Premier Brian Pallister announced will be riding his bicycle from the St Peter’s Reserve (Selkirk) to Peguis First Nation this June 16 – 17 to recognize the 200th anniversary of the Selkirk Treaty. This blog summarizes the responses by Peguis First Nation member Tim Stevenson and CCPA Manitoba director Molly McCracken to the June bike tour. Read More

20 years of research in the public interest: CCPA Manitoba

This year the Manitoba office of the Canadian Centre for Policy Alternatives celebrates 20 years of independent research, analysis and expertise. From last year’s talk by Naomi Klein to this year’s address by black freedom movement icon Angela Davis, the Canadian Centre for Policy Alternatives (CCPA) Manitoba is at the forefront of progressive thought in our province.

20 years of CCPA Manitoba research and commentary is due to the dedicated support of individuals, organizations and unions. If you are a supporter, thank you. If you are not – please consider donating today to keep progressive ideas on the public policy agenda. WE NEED YOU! Big right wing think tanks are active in Manitoba – we struggle for space in the media against them all the time. Thanks to your support we can make sure we’re at every key policy discussion and decision, such as presenting on the regressive Bill 33, which entrenches minimum wage as a poverty wage; read our presentations and commentary.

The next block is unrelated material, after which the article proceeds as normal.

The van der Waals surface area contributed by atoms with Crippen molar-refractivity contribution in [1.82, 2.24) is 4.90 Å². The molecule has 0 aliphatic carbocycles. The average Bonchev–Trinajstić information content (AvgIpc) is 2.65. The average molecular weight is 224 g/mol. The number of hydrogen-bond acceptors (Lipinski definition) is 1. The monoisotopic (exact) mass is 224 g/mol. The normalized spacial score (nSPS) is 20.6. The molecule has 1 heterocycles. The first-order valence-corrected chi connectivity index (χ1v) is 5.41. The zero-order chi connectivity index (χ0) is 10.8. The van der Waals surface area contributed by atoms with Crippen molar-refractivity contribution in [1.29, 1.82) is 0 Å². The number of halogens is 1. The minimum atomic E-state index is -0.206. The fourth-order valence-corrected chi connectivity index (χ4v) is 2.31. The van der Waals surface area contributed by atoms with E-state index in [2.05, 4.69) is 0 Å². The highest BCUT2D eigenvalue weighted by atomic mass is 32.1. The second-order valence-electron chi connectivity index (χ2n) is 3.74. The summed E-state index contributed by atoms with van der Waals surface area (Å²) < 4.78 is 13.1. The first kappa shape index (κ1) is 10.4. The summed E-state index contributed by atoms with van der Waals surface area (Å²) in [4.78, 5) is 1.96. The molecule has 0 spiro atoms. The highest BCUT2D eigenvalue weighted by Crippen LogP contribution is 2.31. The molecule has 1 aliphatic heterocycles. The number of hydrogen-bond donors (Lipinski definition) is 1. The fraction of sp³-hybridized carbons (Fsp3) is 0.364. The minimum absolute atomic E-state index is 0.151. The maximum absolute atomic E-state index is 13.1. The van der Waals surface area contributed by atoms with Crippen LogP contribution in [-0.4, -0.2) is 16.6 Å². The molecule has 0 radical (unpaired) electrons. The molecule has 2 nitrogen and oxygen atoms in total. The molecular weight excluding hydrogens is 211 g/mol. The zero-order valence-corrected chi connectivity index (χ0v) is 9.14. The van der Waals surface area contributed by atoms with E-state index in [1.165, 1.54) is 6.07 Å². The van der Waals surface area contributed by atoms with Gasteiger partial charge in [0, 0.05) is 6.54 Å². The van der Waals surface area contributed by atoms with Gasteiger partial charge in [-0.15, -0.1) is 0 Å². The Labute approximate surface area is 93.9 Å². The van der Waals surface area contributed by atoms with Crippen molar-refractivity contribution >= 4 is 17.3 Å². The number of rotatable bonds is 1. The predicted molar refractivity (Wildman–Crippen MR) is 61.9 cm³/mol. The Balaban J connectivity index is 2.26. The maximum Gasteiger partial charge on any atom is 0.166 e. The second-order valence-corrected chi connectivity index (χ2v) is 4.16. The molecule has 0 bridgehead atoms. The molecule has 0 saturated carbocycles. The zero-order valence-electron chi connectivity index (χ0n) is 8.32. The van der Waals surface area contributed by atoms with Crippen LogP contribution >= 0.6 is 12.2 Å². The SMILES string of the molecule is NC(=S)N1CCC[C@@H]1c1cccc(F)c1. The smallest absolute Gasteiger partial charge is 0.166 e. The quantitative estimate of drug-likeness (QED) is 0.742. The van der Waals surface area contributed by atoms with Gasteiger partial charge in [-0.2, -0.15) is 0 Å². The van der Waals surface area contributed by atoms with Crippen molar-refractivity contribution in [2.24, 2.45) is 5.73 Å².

The following is a sampling of what we’ve been able to accomplish thanks to the support of Manitobans concerned about evidence-based public policy to advance social, economic and environmental justice. Read More

Proposed legislation a sentence of poverty for low income workers

By Josh Brandon and Molly McCracken

Working should be a route out of poverty, but for some, low wages are a poverty trap. The current minimum wage is inadequate as at $11/ hour, it places workers as far as $8,000 below the poverty line. Minimum wage should be increased through pre-announced steps to $15.53/ hour and then indexed at that point. The current plan by the Manitoba government would tie minimum wage increases to the rate of inflation or less, freezing or lowering the buying power of the most vulnerable workers in Manitoba.